A national expert on “forever chemicals,” whose presence in the air and water pose health threats to humans and wildlife, will be the featured speaker at the virtual Wayne Carmichael Lecture in Environmental Sciences hosted by Wright State University on Monday, April 19.
Environmental chemist Marta Venier is an assistant professor at the Paul O’Neill School of Public and Environmental Affairs at Indiana University in Bloomington, Indiana. She employs analytical chemistry and mass spectrometry techniques to study the transport and behavior of persistent organic pollutants. She also leads the Integrated Atmospheric Deposition Network, a monitoring program funded by the U.S. Environmental Protection Agency.
The April 19 lecture will take place on Webex from 1:25 to 2:20 p.m. It will be recorded for those who want to view it later.
Per and polyfluoroalkyl substances (PFAS), so-called “forever chemicals,” are a group of more than 5,000 man-made chemicals. They can be found in firefighting foam, water-repellent fabrics, nonstick products, waxes, polishes and some food packaging, according to the U.S. EPA.
Studies suggest that exposure to high levels of PFAS may impact the immune system and might lead to high cholesterol levels, increased risk of kidney and testicular cancer and increased risk of high blood pressure in pregnant women, according to the Centers for Disease Control and Prevention.
“I will give a broad overview about PFAS, including sources, fate and transport and regulation,” said Venier. “In particular I will present the concept of treating PFAS as a class for regulatory purposes. I will then present research conducted in my laboratory that examines the presence of PFAS in consumer products and environmental compartments, including air and bald eagles.”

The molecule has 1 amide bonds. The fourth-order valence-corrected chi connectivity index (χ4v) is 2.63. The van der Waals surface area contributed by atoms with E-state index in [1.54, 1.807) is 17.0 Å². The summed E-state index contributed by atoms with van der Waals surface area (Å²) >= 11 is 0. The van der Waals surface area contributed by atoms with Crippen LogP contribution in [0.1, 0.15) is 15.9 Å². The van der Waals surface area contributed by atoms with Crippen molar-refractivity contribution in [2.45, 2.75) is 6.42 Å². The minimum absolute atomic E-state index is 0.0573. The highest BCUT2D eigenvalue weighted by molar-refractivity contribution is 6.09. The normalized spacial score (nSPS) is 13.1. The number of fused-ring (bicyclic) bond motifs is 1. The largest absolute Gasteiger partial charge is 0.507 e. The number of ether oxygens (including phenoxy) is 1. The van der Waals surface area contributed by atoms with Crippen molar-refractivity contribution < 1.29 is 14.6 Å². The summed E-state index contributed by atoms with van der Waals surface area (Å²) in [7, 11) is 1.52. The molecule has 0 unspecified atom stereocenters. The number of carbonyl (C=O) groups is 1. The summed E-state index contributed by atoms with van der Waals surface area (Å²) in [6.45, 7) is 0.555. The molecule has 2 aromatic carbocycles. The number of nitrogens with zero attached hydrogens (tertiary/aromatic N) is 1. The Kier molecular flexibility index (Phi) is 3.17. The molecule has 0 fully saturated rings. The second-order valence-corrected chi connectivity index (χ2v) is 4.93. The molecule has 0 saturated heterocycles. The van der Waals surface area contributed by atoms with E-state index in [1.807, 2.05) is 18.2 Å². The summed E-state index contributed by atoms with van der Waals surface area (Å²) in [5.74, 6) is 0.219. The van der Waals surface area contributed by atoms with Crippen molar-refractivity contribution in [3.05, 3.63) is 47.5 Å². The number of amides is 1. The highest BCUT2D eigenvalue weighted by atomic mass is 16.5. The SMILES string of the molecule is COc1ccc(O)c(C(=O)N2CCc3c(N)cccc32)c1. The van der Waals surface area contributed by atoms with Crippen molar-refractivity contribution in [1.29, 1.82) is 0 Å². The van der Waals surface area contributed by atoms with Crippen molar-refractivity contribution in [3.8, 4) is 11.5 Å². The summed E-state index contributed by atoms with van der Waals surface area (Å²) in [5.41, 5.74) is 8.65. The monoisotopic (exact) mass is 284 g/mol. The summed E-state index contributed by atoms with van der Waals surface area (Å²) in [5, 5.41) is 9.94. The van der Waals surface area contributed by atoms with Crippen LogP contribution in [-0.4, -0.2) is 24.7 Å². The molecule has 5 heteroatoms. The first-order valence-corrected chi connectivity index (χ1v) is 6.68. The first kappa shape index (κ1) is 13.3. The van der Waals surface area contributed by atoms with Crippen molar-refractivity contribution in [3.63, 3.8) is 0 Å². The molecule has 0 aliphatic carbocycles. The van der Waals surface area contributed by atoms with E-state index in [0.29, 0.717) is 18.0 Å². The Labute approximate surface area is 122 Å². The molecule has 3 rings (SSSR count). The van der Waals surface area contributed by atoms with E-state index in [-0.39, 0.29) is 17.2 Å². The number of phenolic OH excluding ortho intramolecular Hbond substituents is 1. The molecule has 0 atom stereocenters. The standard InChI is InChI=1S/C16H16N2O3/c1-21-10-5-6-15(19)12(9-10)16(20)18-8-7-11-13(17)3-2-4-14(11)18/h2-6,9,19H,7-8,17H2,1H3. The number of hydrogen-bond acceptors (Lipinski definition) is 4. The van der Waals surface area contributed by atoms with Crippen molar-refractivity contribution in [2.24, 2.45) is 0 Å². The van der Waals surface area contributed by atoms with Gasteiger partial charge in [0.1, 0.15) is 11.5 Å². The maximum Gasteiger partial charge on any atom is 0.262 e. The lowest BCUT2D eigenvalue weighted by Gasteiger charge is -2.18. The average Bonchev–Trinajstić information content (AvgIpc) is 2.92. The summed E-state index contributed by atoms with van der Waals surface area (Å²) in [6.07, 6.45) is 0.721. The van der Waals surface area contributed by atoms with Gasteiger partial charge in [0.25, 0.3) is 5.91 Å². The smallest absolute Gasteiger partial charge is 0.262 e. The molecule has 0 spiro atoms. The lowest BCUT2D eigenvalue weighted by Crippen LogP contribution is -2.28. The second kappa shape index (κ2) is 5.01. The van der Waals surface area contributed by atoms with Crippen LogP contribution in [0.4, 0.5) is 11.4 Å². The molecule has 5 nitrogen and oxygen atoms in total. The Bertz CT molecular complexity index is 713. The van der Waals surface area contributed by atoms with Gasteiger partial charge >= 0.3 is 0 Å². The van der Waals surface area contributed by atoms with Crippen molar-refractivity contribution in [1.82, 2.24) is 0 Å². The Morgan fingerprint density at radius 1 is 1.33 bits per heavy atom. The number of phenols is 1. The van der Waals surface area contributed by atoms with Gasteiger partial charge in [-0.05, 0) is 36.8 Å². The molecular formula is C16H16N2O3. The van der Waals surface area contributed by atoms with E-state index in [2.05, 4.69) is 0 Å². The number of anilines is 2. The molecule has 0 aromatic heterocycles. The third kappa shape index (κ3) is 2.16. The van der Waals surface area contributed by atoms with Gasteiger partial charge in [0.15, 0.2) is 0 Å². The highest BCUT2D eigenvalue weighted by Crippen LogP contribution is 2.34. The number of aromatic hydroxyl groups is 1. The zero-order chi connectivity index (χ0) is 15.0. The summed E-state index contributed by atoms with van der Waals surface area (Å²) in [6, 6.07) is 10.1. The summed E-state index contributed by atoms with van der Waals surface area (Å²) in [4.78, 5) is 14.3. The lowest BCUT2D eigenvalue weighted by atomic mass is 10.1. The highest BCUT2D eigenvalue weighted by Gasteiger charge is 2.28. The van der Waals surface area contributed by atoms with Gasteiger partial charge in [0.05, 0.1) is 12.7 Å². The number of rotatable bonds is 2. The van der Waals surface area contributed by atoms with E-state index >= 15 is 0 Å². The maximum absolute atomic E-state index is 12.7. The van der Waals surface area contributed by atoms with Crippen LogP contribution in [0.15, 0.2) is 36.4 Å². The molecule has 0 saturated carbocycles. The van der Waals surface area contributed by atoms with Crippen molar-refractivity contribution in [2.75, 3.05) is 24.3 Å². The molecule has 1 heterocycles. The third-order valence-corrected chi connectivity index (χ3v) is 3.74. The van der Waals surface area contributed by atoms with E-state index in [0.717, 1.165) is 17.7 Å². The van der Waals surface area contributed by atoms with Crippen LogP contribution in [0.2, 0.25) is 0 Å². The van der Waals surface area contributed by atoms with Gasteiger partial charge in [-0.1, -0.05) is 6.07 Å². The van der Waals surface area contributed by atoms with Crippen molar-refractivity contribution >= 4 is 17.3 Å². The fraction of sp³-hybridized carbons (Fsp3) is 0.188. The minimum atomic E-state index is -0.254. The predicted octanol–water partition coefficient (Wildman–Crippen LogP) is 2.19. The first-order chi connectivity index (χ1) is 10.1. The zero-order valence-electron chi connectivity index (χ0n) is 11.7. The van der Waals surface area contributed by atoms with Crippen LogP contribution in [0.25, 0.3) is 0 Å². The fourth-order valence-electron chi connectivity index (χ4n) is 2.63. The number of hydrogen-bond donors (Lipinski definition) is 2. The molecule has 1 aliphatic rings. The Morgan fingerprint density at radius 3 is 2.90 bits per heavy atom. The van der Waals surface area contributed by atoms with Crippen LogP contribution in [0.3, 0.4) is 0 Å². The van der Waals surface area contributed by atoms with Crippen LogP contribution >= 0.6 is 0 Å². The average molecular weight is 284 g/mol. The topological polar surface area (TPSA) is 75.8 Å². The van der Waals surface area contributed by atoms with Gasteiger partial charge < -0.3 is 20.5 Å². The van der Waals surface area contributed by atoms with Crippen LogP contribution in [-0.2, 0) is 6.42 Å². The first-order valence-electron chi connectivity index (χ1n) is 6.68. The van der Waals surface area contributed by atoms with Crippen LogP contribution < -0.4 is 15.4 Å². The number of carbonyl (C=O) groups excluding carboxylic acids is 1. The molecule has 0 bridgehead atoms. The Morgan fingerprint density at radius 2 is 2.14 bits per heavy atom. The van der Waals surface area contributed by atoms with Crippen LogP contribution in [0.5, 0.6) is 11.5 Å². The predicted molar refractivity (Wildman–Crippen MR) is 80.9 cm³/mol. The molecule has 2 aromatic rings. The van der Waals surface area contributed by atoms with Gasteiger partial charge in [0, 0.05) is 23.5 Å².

Dayton supplies drinking water to more than 400,000 people. The Buried Valley Aquifer, which has about 1.5 trillion gallons of water, stretches from Logan to Hamilton counties, providing most communities in the region with drinking water.
The U.S. EPA will begin regulating PFAS in drinking water. In addition, the Ohio EPA has started testing the state’s 1,500 public water systems for PFAS.
Prior to Venier’s lecture, graduate and undergraduate students can meet with Venier in small group settings. Following the lecture, there will be opportunities for one-on-one meetings with her.
The lecture is sponsored by Wright State’s Environmental Sciences Ph.D. Program and Pi Epsilon, the environmental sciences honor society. The annual lecture is named in honor of Wayne Carmichael, the first director of the Environmental Sciences Ph.D. Program.
Questions about the event can be directed to Don Cipollini, professor of biological sciences, at email@example.com.